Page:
By Vanessa V. Friedman
Updated December 17, 1993 at 05:00 AM EST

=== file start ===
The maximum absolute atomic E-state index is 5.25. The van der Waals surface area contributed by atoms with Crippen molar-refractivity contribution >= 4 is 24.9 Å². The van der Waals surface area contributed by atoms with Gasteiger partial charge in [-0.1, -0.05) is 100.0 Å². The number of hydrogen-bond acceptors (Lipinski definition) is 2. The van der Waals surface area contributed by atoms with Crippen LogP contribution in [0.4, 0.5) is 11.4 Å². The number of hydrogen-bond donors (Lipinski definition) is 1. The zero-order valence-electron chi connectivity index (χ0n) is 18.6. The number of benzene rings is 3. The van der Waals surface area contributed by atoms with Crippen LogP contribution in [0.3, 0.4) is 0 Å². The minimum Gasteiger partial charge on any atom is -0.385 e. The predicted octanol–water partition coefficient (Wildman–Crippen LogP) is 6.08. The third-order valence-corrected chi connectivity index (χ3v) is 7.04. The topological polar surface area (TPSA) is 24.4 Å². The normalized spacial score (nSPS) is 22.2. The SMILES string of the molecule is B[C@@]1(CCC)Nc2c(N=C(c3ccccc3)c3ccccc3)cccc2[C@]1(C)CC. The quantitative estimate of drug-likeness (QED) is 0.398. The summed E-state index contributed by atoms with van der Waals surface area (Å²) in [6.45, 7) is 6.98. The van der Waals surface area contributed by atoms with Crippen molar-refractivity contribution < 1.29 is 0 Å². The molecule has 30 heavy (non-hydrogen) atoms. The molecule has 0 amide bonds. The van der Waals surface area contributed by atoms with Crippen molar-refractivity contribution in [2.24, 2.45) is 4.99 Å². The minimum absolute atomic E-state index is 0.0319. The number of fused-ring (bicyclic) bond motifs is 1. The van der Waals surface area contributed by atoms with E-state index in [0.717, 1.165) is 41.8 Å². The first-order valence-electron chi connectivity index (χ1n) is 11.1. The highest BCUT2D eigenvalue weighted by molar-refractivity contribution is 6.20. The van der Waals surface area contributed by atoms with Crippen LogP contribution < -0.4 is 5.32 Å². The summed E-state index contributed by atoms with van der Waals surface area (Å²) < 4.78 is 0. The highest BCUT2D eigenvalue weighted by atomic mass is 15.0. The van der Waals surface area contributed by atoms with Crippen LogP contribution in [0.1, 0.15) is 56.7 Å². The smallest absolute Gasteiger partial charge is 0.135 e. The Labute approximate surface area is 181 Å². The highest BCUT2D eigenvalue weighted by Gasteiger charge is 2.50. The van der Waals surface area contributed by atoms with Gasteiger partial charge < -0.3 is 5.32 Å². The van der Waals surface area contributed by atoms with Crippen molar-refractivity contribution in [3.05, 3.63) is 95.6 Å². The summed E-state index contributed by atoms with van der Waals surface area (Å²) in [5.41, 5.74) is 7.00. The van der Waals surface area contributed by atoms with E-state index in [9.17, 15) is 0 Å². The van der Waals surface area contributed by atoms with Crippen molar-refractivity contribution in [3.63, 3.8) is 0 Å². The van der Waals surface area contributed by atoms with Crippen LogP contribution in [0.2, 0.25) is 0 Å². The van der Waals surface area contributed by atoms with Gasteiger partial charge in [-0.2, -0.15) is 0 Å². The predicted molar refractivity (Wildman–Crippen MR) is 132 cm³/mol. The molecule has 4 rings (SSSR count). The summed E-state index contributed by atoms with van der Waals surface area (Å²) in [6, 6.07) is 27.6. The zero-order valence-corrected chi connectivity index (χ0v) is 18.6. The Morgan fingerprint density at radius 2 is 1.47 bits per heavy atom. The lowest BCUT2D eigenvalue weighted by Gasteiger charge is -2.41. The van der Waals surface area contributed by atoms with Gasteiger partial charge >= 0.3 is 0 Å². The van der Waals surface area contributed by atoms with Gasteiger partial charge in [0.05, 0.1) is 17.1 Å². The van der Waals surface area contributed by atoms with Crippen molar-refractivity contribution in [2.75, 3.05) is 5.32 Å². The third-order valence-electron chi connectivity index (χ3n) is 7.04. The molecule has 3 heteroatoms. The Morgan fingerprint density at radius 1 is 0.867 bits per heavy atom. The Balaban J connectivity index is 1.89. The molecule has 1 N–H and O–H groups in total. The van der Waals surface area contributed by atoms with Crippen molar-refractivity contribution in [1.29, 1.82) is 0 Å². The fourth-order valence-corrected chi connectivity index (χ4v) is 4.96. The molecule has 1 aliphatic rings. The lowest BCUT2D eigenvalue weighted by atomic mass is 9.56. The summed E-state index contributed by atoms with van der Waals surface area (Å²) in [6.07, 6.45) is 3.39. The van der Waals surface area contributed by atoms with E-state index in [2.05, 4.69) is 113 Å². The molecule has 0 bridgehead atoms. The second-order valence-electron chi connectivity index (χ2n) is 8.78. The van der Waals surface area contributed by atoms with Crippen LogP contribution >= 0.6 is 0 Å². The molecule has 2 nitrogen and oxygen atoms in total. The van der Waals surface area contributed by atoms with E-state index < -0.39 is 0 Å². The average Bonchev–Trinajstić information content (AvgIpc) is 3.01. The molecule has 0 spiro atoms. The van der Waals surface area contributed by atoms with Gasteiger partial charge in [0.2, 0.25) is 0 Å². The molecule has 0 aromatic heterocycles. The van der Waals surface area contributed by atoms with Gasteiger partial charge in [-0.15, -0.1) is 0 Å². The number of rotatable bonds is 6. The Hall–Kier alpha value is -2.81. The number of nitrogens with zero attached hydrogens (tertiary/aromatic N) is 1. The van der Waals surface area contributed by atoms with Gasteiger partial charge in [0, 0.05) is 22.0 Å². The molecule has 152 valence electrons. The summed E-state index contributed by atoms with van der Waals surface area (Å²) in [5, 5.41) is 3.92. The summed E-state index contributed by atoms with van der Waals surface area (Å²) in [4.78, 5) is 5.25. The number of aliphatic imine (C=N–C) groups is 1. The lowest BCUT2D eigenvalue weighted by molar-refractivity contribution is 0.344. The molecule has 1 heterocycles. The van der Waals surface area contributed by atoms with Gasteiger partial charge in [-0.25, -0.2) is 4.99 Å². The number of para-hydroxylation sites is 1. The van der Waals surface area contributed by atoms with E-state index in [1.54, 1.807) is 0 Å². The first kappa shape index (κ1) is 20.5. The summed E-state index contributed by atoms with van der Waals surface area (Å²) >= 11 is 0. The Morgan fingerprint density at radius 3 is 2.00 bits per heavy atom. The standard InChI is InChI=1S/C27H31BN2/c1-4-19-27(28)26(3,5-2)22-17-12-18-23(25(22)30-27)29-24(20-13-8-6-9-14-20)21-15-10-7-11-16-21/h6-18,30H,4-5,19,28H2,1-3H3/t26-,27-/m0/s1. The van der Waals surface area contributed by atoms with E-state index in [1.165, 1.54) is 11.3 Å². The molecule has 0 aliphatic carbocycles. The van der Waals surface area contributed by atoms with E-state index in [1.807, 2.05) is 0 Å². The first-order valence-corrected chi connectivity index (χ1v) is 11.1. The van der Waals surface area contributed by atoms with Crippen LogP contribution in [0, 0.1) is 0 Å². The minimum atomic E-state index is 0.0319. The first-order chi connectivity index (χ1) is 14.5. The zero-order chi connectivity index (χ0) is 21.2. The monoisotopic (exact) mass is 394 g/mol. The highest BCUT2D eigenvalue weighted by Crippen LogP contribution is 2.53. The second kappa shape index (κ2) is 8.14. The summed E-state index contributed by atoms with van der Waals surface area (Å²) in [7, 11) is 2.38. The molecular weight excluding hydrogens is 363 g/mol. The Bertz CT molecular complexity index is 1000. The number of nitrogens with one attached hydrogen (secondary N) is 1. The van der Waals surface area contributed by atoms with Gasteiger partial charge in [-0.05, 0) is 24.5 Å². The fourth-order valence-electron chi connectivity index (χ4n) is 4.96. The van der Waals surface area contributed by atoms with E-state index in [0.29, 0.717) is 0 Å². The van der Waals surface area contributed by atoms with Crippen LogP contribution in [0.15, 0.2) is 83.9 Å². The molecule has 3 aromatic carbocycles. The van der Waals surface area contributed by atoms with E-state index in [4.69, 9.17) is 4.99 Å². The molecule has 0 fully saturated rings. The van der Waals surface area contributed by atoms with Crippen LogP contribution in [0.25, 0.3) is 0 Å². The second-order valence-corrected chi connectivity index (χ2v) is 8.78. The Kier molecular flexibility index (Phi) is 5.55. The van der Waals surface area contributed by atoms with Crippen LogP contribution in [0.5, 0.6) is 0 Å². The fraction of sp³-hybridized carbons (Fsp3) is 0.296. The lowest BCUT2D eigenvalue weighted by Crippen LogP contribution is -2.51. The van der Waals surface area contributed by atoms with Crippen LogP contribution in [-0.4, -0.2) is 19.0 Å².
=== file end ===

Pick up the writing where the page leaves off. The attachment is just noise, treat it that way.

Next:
There’s a tragic flaw in this would-be book of revelations about the woman who’s been called the biggest star since Marilyn Monroe: There are no revelations. Julia Roberts, it turns out, is fairly run-of-the-mill. Her problems are a lot of women’s problems, albeit writ large: She comes from a broken home; she doesn’t get along with her brother (famously emotive actor Eric Roberts). She’s very close to her mother and sisters; she’s searching for a father figure, and needs lots of love. No wonder, then, that she jumped into liaisons with Liam, Kiefer, Jason, and Daniel (who needs last names?), which were the products of her desire to make her ”happy family” dreams come true, and rushed into marriage to Lyle, which is the perfect safe union (he’s too ugly to leave her and has good, middle-American values). But what of all those juicy rumors that were floating around during Julia’s ”self-imposed exile,” those suggestions of heroin addiction and even a breakdown? Well, if you’re a Julia fan, you’ve probably already read all about those innuendos in the tabloids. So why buy the book Julia: The Untold Story of America’s Pretty Woman? And if you don’t know everything, then you probably wouldn’t consider buying the book in the first place, because you couldn’t care less about Julia Roberts. So take our advice: Stay home and hope for a rerun of Barbara Walters’ recent interview with Julia. D